"Welfare reform did need to happen, but now under this new system to get a higher rate payment it seems people must be virtually unable to walk at all. It's unfair on so many people.
"If Lucy's decision hadn't been turned around so quickly she said she would have struggled to have a life.
"The process is too harsh, slow to get through, and is a painful exercise. It instead needs to be a personal one.
"We don't want to ask to stop it completely, just to re-look at the criteria, and clarify wording as each assessor sees it differently."
Lucy raised her case with her local Labour MP Vernon Coaker - highlighted the "appalling public policy" in Parliament again yesterday (February 8).
(Image: Simon Pizzey)
He said: "Lucy was going to lose a substantial amount of money and it is brilliant it's been reinstated but she shouldn't have been losing it anyway.
"The question is how many others are there out there just as equally deserving? The new PIP system has been raised in Parliament time and time again.
"This new system is unfairly impacting people and I will be calling for it to be reviewed. It is not good enough."
Chief executive at disability charity Scope, Mark Atkinson, said: "PIP is a lifeline for many disabled people, covering some of the extra costs that they face on a daily basis.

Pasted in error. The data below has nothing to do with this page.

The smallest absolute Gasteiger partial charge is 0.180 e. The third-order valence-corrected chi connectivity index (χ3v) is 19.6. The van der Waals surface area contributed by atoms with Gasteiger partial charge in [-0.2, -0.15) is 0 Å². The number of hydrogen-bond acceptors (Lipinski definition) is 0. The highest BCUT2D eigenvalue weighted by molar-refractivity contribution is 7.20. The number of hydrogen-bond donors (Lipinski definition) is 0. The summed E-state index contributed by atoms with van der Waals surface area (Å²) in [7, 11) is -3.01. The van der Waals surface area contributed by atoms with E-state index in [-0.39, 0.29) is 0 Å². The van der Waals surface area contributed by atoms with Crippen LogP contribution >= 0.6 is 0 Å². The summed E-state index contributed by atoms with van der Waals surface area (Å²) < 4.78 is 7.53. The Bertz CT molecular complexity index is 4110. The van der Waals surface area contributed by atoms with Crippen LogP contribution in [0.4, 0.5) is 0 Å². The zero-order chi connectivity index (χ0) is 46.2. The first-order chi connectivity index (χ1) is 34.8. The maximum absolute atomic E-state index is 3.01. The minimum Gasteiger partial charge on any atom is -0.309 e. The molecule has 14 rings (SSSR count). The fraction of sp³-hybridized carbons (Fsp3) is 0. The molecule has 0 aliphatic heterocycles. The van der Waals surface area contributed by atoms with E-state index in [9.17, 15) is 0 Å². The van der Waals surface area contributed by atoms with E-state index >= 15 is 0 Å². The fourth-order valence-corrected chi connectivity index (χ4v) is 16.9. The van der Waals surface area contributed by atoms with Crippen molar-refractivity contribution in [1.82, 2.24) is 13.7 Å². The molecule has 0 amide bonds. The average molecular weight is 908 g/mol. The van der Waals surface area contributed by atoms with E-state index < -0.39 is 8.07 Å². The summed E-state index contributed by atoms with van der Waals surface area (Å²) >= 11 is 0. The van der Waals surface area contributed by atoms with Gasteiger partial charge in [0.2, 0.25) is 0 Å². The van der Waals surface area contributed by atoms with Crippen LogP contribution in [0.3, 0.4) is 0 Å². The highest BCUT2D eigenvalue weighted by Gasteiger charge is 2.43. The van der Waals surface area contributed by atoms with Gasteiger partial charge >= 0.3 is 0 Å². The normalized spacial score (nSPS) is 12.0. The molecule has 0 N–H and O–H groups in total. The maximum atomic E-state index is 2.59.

"The vital benefit supports disabled people to live independently, visit friends and family and be part of their community.
"But many disabled people are denied the right level of support.
"The assessment needs a radical overhaul to iron out the mistrust, lack of transparency and routine inaccuracies which disabled people report on a weekly basis."
Lucy is now calling for "gaps in the system to be closed".
(Image: Joseph Raynor)
She added: "I'm lucky my decision was reversed in a matter of hours.
"If people don't question it they are left with lengthy battles to get the help they need.
"I want to highlight the problems in this new system and hope it gives others the strength to contest their situation.
"It is a biased and unfair process leaving people to fall through the cracks.
"I have won a reprieve for now, but I will have to go through all this again in three years time. I just see it now as an opportunity for them to take it off me. Every three years it will be a fight."